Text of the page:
Rules For Posting To This Blog and Weekly Blog Question

1. Only use your first name (no last names, addresses, IM screen names, etc.)
2. Show respect and consideration of others when posting and commenting. This includes individuals, students, organizations, political parties, colleagues, etc.
3. Check all posts for spelling and grammar errors before posting.
4. Protect the privacy of others. Gain permission from other people before you write about them. Avoid sharing someone else's last name. Use job titles or pseudonyms when writing about experiences with your co-workers or students.
5. Watch your language. Use politically correct and non-offensive language.
6. Make sure you write about things that are factual.
7. Keep your postings education-oriented. Avoid discussing plans for the weekend, etc.

FINAL BLOG POST - OUR "DAILY TRIPLE" (DUE 12/1).
This week I would like you to use your imagination. You have just won the lottery and will leave your teaching post immediately to travel around the world. As you leave your keys you meet your replacement. You are asked to give this new teacher just ONE piece of advice. What would that be, and why? Enjoy your world expedition!

Blog Post - Week 7
This past week in my own teaching I felt a little disconnected which prompts my question to you, "What was the moment (or moments) when I felt most disconnected or disengaged as a teacher - the moment(s) I said to myself, I'm just going through the motions here?"

Fall Semester 2016 Blog Post - Week 6
For the past couple of weeks you have experienced asynchronous online learning (doing modules by yourself). Previously this semester you have experienced synchronous online learning (all together in the Collaborate room). Which do you think is more effective and why do you think that? Which do you like better, and why?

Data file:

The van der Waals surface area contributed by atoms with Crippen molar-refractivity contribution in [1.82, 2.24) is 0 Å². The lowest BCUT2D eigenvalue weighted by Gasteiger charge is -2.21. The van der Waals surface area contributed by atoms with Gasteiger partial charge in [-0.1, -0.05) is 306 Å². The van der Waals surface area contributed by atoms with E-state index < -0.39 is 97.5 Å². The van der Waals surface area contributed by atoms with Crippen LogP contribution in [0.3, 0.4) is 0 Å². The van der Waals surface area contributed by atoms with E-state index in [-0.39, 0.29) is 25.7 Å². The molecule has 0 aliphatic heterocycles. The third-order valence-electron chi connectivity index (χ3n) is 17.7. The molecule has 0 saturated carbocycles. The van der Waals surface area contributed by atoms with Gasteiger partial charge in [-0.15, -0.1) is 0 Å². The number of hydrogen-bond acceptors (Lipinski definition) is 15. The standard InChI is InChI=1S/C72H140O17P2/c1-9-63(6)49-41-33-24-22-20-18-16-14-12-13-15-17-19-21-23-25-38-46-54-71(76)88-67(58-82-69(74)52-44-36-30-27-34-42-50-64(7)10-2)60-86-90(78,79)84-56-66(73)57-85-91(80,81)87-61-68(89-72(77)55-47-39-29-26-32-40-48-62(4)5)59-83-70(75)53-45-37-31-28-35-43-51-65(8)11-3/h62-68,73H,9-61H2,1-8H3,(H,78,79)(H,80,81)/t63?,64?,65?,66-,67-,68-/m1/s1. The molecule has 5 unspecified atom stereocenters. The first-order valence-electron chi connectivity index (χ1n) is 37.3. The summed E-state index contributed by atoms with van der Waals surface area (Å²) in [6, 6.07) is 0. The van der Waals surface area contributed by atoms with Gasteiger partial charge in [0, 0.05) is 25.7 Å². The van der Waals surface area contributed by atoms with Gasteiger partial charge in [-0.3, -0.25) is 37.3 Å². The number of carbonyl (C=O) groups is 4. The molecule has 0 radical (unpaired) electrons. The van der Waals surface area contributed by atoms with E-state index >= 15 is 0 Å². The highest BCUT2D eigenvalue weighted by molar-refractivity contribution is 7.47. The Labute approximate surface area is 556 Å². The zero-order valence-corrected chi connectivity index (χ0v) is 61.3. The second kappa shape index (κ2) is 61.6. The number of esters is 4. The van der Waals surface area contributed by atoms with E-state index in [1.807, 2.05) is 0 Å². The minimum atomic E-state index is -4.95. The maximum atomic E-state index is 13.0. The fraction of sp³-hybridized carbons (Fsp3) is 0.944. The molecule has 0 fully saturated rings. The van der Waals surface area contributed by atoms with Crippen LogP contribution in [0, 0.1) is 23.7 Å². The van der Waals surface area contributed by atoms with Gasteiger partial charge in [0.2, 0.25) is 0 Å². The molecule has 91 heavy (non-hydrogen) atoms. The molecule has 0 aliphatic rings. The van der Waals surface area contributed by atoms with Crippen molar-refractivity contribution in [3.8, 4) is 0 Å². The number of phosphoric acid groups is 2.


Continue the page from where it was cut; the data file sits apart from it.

Fall Semester 2016 Blog Post - Week 5
This week we have what we call "open mic." You can write a post about anything related to your teaching that you would like responses from your classmates.

Fall Semester 2016 Blog Post - Week 4
Here is this week's question: "What was the event that most took me surprise this week - and event that shook me up, caught me off guard, gave me a jolt, or made me unexpectedly happy?"

Fall Semester 2016 Blog Post - Week 3
Please write a post about the following question, "In thinking about my past week teaching what is one thing I would do differently, and why?"

Fall Semester 2016 Blog Post - Week 2
Please write a post about the following question, " In thinking about my teaching activities this past week, of what do I feel most proud? Why?"

Fall Semester 2016 Blog Post - Week 1
Describe something you used in your program in the first weeks of school that you learned in the summer NTI program. How did it work? Did it get you off to a stronger start than last year?

Saturday, March 28, 2009

Teacher's Behavior = Student's Behavior

The most important thing I've learned about myself as a teacher in the past term/year is . . . I must keep up with my student's progress DAILY.